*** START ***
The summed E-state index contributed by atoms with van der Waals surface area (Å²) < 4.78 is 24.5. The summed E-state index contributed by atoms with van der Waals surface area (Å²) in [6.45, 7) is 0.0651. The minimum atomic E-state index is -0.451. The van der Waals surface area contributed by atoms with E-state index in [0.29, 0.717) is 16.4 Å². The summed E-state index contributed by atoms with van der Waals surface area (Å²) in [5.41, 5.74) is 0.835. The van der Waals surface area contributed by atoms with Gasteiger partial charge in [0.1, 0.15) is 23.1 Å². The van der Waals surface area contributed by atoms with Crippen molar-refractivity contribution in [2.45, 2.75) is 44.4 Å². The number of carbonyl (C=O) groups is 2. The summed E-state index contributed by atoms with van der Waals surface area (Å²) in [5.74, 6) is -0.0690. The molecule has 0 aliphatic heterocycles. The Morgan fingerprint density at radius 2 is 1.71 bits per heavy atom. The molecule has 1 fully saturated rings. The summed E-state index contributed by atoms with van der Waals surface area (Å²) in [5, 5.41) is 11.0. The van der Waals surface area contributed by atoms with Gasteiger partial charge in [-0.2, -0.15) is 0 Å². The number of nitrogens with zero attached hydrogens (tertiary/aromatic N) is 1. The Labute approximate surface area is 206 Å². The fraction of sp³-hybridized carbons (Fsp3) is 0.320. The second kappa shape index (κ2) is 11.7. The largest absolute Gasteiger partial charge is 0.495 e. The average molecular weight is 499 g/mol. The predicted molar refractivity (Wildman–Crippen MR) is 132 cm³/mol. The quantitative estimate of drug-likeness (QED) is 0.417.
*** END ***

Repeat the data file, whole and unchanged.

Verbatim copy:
The summed E-state index contributed by atoms with van der Waals surface area (Å²) < 4.78 is 24.5. The summed E-state index contributed by atoms with van der Waals surface area (Å²) in [6.45, 7) is 0.0651. The minimum atomic E-state index is -0.451. The van der Waals surface area contributed by atoms with E-state index in [0.29, 0.717) is 16.4 Å². The summed E-state index contributed by atoms with van der Waals surface area (Å²) in [5.41, 5.74) is 0.835. The van der Waals surface area contributed by atoms with Gasteiger partial charge in [0.1, 0.15) is 23.1 Å². The van der Waals surface area contributed by atoms with Crippen molar-refractivity contribution in [2.45, 2.75) is 44.4 Å². The number of carbonyl (C=O) groups is 2. The summed E-state index contributed by atoms with van der Waals surface area (Å²) in [5.74, 6) is -0.0690. The molecule has 0 aliphatic heterocycles. The Morgan fingerprint density at radius 2 is 1.71 bits per heavy atom. The molecule has 1 fully saturated rings. The summed E-state index contributed by atoms with van der Waals surface area (Å²) in [5, 5.41) is 11.0. The van der Waals surface area contributed by atoms with Gasteiger partial charge in [-0.2, -0.15) is 0 Å². The number of nitrogens with zero attached hydrogens (tertiary/aromatic N) is 1. The Labute approximate surface area is 206 Å². The fraction of sp³-hybridized carbons (Fsp3) is 0.320. The second kappa shape index (κ2) is 11.7. The largest absolute Gasteiger partial charge is 0.495 e. The average molecular weight is 499 g/mol. The predicted molar refractivity (Wildman–Crippen MR) is 132 cm³/mol. The quantitative estimate of drug-likeness (QED) is 0.417.